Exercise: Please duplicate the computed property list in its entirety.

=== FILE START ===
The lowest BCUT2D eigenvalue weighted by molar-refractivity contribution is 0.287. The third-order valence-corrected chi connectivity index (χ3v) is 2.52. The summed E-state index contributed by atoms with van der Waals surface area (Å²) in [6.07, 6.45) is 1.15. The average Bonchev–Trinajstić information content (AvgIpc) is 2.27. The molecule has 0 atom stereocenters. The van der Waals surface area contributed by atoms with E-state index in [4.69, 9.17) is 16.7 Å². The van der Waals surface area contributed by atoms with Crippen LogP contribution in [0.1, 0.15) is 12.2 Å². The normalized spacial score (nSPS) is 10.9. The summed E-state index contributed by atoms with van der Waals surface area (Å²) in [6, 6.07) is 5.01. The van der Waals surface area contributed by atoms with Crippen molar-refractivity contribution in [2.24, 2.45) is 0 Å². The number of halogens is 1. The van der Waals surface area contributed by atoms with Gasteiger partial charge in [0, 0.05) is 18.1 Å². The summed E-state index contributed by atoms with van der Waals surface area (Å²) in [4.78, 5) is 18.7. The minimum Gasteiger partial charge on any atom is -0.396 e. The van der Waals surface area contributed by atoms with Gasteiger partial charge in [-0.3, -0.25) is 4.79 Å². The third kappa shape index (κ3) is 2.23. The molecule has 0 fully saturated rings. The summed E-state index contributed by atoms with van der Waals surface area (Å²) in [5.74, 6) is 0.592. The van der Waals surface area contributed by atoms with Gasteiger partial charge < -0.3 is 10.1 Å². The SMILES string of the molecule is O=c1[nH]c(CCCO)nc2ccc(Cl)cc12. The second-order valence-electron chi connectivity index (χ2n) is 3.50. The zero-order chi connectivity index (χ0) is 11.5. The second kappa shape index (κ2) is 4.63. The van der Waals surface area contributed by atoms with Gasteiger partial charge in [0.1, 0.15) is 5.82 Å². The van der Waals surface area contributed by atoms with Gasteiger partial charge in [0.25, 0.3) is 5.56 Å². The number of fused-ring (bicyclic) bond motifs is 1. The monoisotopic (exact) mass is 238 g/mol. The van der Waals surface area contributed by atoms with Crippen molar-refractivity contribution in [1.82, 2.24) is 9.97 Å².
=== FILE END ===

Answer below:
The lowest BCUT2D eigenvalue weighted by molar-refractivity contribution is 0.287. The third-order valence-corrected chi connectivity index (χ3v) is 2.52. The summed E-state index contributed by atoms with van der Waals surface area (Å²) in [6.07, 6.45) is 1.15. The average Bonchev–Trinajstić information content (AvgIpc) is 2.27. The molecule has 0 atom stereocenters. The van der Waals surface area contributed by atoms with E-state index in [4.69, 9.17) is 16.7 Å². The van der Waals surface area contributed by atoms with Crippen LogP contribution in [0.1, 0.15) is 12.2 Å². The normalized spacial score (nSPS) is 10.9. The summed E-state index contributed by atoms with van der Waals surface area (Å²) in [6, 6.07) is 5.01. The van der Waals surface area contributed by atoms with Crippen molar-refractivity contribution in [2.24, 2.45) is 0 Å². The number of halogens is 1. The van der Waals surface area contributed by atoms with Gasteiger partial charge in [0, 0.05) is 18.1 Å². The summed E-state index contributed by atoms with van der Waals surface area (Å²) in [4.78, 5) is 18.7. The minimum Gasteiger partial charge on any atom is -0.396 e. The van der Waals surface area contributed by atoms with Gasteiger partial charge in [-0.3, -0.25) is 4.79 Å². The third kappa shape index (κ3) is 2.23. The molecule has 0 fully saturated rings. The summed E-state index contributed by atoms with van der Waals surface area (Å²) in [5.74, 6) is 0.592. The van der Waals surface area contributed by atoms with Gasteiger partial charge < -0.3 is 10.1 Å². The SMILES string of the molecule is O=c1[nH]c(CCCO)nc2ccc(Cl)cc12. The second-order valence-electron chi connectivity index (χ2n) is 3.50. The zero-order chi connectivity index (χ0) is 11.5. The second kappa shape index (κ2) is 4.63. The van der Waals surface area contributed by atoms with Gasteiger partial charge in [0.1, 0.15) is 5.82 Å². The van der Waals surface area contributed by atoms with Gasteiger partial charge in [0.25, 0.3) is 5.56 Å². The number of fused-ring (bicyclic) bond motifs is 1. The monoisotopic (exact) mass is 238 g/mol. The van der Waals surface area contributed by atoms with Crippen molar-refractivity contribution in [1.82, 2.24) is 9.97 Å².